Rock is Deader than Dead. So said Marilyn Manson.
Build a new god
To medicate and to ape
Sell us ersatz
Dressed up and real fake
Anything to belong
Anything to belong
Rock is deader than dead
Shock is all in your head
I wrote a little while ago about the unnatural persistence of old rock music. These zombie tracks are treasure trove for those of us, including me, who are perfectly happy with our dumpster-diving lifestyle. But their sheer number means they're a brake on those young 'uns who think they have something new to say. Something I read recently something says this does not matter. If it's really new, it will require a new way to say it.
In Helix, a Speculative Fiction magazine, yesterday, I read a thesis by John Barnes about SF - apparenlty also deader than dead - and why it died at the right time. In it, Barnes gives us a quick home test for dead genres:
A genre is alive if new works can change the genre fundamentally (e.g. the way that, say, the Campbell Astounding of the 1940s did science fiction, Showboat and Oklahoma! changed the musical, or Hammett and Chandler changed the mystery), and not if the reaction instead is to say, "Well, that's not really in the genre." A genre is alive if it is consumed by people who passionately want to see what comes next, and not if it is consumed the way people consume string quartets, Proust, or Shakespeare. … A genre is alive if innovations are debated, fought over, copied, and re-adapted …. It is no longer alive if new tropes and strategies are nearly always treated as one-time stunts or experiments.
This seems like as good a smell-test as any. Looking at rock music today, do you think anyone can come along and wrench it into another direction now? Or has it run its developmental course and reached its adult and almost certainly senescent stage?
Barnes's reasoning for the existence of an actual lifespan for a genre is interesting, though I wasn't convinced of its universality:
And it [science fiction] is a genre that flourished among mostly English-speaking, mostly middle-class, mostly Caucasian readers from the late 20's to the early 90's of the last century — in other words, for about seventy years.
There is nothing unusual about that figure; if you look at genres that have flourished in the past (and faded since), most of the good stuff, the stuff that is remembered long after the genre fades, falls within a span of about seventy years.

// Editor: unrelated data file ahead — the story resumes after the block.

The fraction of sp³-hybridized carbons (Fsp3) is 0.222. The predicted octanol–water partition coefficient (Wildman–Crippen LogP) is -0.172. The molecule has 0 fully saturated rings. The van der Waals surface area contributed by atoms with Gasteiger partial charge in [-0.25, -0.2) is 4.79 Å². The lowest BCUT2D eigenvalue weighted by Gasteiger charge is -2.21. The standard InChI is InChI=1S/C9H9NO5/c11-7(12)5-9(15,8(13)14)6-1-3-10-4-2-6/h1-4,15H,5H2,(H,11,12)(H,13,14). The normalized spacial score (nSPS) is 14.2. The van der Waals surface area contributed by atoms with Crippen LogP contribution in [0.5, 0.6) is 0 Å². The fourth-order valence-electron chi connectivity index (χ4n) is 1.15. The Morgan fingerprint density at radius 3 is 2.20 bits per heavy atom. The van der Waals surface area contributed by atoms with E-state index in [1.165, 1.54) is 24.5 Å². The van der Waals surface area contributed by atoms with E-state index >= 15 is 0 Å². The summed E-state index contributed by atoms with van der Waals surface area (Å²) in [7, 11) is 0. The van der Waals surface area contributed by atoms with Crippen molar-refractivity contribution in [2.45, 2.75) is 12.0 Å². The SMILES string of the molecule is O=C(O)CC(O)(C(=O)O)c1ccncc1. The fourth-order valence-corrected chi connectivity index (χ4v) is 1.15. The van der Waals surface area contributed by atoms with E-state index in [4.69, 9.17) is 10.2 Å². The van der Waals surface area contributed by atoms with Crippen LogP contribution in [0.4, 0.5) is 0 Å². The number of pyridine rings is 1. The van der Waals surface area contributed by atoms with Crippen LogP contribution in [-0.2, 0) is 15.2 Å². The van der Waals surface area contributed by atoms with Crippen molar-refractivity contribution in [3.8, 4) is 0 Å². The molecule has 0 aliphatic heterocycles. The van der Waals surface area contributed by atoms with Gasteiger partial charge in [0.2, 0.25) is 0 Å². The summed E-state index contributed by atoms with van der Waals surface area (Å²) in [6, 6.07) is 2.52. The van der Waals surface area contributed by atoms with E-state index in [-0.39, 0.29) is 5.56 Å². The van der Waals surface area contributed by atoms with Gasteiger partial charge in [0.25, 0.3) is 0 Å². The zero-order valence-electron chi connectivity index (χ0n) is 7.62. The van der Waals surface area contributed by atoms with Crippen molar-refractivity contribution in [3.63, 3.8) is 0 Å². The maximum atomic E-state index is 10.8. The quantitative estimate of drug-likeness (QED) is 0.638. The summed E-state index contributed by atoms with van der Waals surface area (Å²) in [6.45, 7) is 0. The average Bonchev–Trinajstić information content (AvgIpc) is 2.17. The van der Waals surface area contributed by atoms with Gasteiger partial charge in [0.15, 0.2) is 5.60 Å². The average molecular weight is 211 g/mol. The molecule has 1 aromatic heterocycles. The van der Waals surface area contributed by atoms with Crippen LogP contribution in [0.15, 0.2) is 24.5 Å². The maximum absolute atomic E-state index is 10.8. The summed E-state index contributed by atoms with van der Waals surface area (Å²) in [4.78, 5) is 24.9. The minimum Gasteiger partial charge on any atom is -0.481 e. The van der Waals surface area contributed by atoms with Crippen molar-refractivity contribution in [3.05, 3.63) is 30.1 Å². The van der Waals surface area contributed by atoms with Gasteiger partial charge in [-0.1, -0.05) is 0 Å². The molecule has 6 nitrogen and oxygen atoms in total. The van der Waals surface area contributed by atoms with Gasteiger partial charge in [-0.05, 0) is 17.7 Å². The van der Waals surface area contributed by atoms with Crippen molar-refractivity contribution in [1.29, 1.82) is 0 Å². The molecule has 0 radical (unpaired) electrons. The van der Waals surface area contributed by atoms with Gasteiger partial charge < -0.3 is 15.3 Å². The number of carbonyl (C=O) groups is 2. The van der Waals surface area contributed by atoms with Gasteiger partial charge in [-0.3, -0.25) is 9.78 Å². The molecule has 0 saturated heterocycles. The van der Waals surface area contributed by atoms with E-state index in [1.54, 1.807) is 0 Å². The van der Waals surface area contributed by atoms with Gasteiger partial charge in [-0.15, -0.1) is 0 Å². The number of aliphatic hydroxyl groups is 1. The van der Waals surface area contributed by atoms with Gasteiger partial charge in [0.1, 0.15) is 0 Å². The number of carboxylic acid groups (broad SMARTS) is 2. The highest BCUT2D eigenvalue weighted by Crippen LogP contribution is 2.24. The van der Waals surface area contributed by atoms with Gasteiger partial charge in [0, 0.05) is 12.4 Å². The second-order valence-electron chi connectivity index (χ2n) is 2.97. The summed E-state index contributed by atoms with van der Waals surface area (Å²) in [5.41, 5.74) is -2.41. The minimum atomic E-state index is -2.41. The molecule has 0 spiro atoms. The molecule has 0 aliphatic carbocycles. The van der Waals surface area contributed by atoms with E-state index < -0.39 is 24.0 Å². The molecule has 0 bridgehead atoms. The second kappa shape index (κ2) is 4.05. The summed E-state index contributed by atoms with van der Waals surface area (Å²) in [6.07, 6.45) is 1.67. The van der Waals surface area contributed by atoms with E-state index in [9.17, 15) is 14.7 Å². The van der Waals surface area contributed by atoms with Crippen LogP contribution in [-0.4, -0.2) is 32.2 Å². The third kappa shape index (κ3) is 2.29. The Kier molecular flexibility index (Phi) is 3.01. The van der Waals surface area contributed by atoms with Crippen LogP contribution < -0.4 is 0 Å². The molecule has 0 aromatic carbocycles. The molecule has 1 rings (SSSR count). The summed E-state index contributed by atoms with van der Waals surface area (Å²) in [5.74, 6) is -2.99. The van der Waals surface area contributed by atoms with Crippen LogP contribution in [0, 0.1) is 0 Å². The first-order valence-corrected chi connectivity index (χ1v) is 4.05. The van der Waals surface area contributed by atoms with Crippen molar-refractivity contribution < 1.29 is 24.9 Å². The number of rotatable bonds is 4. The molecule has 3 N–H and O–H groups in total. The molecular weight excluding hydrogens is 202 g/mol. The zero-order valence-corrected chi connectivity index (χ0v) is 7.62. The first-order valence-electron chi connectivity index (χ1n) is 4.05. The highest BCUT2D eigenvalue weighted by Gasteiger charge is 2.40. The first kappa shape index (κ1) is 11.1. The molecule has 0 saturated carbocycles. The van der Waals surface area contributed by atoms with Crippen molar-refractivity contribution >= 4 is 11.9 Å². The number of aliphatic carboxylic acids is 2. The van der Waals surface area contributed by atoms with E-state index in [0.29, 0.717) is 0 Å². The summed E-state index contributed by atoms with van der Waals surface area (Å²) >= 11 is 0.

Once, about a thousand years ago, I read something in a science fiction story. It said that if you want a successful scam, you have to come up with a new angle. And if all the angles have been covered, then you must come up with a new spin on an old angle. I would say that science fiction and rock music are probably at the stage of finding new spins on old angles. But in these days of niche marketing and long tails, you can argue that a new spin on an old angle is sufficient to meet the criteria Barnes gives for the genesis of a new genre, which he describes as follows:
Their deaths are built in at their origins (like other living things). At some time, just prior to the formation of the genre, there is some sort of hole in the culture, some subject the culture can't think about well, or reconcile itself to. It might be rhythm and exuberant sexuality (as with rock'n'roll). It might be the plain feelings of ordinary people, unmediated by formal analysis and classical references (as with the early Romantic poets). It doesn't matter what it is nearly as much as it matters that somewhere, there's something culturally important that the culture doesn't have a way to talk about.
If a new spin on an old angle plugs the hole in the culture, then the old angle is still alive, ne?
I can remember when Waiting For The Next Big Thing ™ was itself the Big Thing. Broadly speaking, we'd divide popular music into decades. You could quibble about the actual start year, but for the purposes of argument, call it fifty-seven, sixty-seven, seventy-seven and eighty-seven – Rock&Roll, Psychedelia/Prog, Punk and Hip-Hop. Then the big seventh waves stopped rolling in. Ninety-Seven – no major shift there. 2007 – it's the end of November and I haven't noticed anything yet. (Then again, I don't think I've listened to any music generated this year yet.)
I'm still listening to rock, because there really isn't much else that actually makes me feel good that's readily available. Of course, that may be because I've reached adulthood and am beginning senescence myself.
Barnes's article is a good (shortish) read, for both Science Fiction fans and rock fans, even though I took it with a grain of salt.